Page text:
The one where you can speak the truths that you believe without the permission, or the editorial control, or the power dynamics, of anyone claiming to hold authority over you; or, perhaps, anyone keen to impose it.
Heather takes a break from her relentless crusading in favour of users against the idiocy of the UK government and reflects on the joy of doing it all from her own personal website.
And perhaps you should too, on your own blog, owned on your own hosting space, using your own words, and speaking your own truth. That sounds like a good little weekend project, don’t you think?
Monday, June 20th, 2022
- Each voice is individual and matters
- Slow is ok
- Diversified and independent is good
- Not fitting a pattern is ok
- Not being easily commodified is ok
Wednesday, May 18th, 2022
Glenn Davis of Project Cool’s Cool Site Of The Day from waaaay back in the day is writing his online memoirs.
Depending on when you got online, this will either bring back a lot of memories or sound like something from a different century (which technically it is).
Thursday, May 5th, 2022
Platforms come and go. Buy a domain and set up a permanent space on the web where others to find you and link back to. I have no idea what I put on Myspace back in the day, but everything I’ve published on this site since 2008 is still accessible and the links still work.
A personal website is a digital homestead that you can improve, tinker with, and live in for years to come. It is a home for your thoughts, musings, opinions, trials, and happenings, built in a way that suits you.
I like this little prompt:
What do you wish you had found via Google today but didn’t? Write that.
Tuesday, May 3rd, 2022
A while back I wrote a blog post called Web Audio API weirdness on iOS. I described a bug in Mobile Safari along with a hacky fix. I finished by saying:
If you ever find yourself getting weird but inconsistent behaviour on iOS using the Web Audio API, this nasty little hack could help.
Thanks so much for your post, this was a truly pernicious problem!
That warms the cockles of my heart. It’s very gratifying to know that documenting the bug (and the fix) helped someone out. Or, as I put it:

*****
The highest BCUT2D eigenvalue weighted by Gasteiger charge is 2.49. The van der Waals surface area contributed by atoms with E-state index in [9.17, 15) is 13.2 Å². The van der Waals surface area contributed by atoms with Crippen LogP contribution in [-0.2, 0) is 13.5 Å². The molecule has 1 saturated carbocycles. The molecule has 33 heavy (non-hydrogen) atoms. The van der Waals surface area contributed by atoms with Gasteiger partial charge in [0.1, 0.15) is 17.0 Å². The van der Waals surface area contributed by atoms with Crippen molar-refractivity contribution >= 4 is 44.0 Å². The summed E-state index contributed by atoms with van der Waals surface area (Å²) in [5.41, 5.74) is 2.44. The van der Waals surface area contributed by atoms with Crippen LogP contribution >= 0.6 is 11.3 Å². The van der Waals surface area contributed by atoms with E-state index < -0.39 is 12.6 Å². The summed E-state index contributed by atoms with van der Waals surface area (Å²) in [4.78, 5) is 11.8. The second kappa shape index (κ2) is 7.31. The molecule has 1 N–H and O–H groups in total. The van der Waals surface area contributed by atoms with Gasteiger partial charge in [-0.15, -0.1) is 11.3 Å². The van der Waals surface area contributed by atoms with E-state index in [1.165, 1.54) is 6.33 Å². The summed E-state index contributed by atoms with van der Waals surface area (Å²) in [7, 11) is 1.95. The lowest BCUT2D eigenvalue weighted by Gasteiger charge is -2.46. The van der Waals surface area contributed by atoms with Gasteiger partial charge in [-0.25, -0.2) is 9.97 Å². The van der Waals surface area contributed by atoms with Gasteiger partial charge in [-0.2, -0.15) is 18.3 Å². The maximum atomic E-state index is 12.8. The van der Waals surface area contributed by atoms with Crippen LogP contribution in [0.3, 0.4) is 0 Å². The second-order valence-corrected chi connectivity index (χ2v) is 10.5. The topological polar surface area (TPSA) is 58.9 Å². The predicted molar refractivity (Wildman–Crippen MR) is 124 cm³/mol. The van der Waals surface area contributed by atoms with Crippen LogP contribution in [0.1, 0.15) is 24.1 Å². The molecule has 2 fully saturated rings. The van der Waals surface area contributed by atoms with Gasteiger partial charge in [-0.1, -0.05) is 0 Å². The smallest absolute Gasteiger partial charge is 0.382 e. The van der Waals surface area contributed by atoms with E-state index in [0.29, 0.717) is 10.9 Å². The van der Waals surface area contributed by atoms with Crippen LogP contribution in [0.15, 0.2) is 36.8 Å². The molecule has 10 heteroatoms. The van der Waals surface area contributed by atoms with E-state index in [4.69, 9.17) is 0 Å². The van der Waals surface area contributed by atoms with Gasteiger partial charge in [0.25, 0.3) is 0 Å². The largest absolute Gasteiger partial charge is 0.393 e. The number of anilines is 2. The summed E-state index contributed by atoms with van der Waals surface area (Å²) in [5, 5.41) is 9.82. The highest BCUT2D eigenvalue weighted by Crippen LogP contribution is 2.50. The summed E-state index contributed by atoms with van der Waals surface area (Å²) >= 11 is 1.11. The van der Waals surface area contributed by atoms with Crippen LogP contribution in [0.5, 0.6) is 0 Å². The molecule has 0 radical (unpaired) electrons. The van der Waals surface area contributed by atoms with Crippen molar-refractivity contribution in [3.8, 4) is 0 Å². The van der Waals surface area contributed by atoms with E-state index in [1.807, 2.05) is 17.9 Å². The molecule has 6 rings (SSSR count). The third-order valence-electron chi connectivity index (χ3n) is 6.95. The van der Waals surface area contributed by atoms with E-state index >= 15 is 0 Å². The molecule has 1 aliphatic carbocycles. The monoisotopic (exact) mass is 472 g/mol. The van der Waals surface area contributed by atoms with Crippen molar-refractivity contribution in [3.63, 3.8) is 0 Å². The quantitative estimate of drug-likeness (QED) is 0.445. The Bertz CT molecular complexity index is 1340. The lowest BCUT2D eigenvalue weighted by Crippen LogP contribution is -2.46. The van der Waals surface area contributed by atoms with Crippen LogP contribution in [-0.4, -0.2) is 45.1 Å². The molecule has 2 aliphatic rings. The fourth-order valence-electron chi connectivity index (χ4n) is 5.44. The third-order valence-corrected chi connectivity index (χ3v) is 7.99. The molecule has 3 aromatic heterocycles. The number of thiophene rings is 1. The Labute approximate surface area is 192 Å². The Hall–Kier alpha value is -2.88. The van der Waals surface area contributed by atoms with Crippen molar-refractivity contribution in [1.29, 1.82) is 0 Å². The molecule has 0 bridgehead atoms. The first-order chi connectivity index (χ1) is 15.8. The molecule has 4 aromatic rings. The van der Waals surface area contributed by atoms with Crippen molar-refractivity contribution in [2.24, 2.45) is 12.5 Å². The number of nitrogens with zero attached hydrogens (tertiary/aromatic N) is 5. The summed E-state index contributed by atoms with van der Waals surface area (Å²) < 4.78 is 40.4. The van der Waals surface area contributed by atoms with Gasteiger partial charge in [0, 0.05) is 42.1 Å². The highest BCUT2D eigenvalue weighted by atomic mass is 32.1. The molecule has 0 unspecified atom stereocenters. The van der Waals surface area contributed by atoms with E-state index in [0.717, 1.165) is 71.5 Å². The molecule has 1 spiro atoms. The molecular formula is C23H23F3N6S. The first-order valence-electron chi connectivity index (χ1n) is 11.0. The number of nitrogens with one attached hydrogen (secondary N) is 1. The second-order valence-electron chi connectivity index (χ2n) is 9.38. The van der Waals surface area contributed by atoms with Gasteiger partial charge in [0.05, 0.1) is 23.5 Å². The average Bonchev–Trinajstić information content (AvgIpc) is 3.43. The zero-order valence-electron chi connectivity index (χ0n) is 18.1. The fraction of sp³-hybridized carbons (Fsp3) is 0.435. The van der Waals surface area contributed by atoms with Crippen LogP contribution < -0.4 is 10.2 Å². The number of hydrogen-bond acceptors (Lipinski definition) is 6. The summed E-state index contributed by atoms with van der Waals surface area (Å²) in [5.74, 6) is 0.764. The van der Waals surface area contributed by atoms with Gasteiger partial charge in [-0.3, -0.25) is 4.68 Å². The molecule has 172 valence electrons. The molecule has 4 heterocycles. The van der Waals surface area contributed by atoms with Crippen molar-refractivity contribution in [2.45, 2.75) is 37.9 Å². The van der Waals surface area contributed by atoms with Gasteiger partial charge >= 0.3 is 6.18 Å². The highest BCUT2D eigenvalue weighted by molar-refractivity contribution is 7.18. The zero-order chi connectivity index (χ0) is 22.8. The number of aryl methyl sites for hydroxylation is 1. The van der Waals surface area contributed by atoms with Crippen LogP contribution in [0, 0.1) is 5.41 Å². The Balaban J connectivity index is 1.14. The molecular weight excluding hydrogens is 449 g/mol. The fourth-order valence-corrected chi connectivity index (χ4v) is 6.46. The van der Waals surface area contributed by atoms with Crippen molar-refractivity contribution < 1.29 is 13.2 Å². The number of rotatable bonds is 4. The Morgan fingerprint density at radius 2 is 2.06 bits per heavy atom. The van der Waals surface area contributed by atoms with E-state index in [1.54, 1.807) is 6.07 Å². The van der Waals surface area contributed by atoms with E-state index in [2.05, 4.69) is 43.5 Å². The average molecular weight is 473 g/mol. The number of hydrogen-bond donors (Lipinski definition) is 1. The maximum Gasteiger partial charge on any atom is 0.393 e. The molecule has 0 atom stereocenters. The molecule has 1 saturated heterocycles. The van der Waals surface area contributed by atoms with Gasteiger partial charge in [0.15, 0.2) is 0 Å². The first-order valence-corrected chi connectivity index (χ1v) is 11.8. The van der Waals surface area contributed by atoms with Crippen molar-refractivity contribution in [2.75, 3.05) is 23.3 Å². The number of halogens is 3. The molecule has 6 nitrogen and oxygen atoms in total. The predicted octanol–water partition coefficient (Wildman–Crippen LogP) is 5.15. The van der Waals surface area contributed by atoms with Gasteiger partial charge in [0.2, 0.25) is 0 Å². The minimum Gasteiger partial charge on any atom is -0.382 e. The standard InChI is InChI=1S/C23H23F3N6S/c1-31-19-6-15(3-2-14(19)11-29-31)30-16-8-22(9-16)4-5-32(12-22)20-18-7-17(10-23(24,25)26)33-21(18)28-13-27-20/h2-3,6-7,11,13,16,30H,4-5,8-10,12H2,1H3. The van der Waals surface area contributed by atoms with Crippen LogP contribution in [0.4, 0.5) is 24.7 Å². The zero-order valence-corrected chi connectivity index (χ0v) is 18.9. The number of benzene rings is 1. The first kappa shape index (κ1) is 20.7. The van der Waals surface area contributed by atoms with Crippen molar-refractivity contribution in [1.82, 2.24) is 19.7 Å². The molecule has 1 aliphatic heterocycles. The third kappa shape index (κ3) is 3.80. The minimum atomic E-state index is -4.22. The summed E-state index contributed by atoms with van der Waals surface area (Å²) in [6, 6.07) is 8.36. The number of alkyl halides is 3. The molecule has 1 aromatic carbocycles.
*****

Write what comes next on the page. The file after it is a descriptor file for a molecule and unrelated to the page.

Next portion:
Yay for bugblogging!
Forgive the Germanic compound word, but in this case I think it fits.
Bugblogging doesn’t need to involve a solution. Just documenting a bug is a good thing to do. Recently I documented a bug with progressive web apps on iOS. Before that I documented a bug in Facebook Container for Firefox. When I documented some weird behaviour with the Web Share API in Safari on iOS, I wasn’t even sure it was a bug but Tess was pretty sure it was and filed a proper bug report.
I’ve benefited from other people bugblogging. Phil Nash wrote Service workers: beware Safari’s range request. That was exactly what I needed to solve a problem I’d been having. And then that post about Phil solving my problem helped Peter Rukavina solve a similar issue so he wrote Phil Nash and Jeremy Keith Save the Safari Video Playback Day.
Again, this warmed the cockles of my heart. Bugblogging is worth doing just for the reward of that feeling.
There’s a similar kind of blog post where, instead of writing about a bug, you write about a particular technique. In one way, this is the opposite of bugblogging because you’re writing about things working exactly as they should. But these posts have a similar feeling to bugblogging because they also result in a warm glow when someone finds them useful.
Here are some recent examples of these kinds of posts—tipblogging?—that I’ve found useful:
- Eric wrote about flexibly centering an element with side-sligned content using CSS.
- Rich documented how to subset a variable font on a Mac.
- Stephanie wrote about a CSS technique for animating in a newly added element.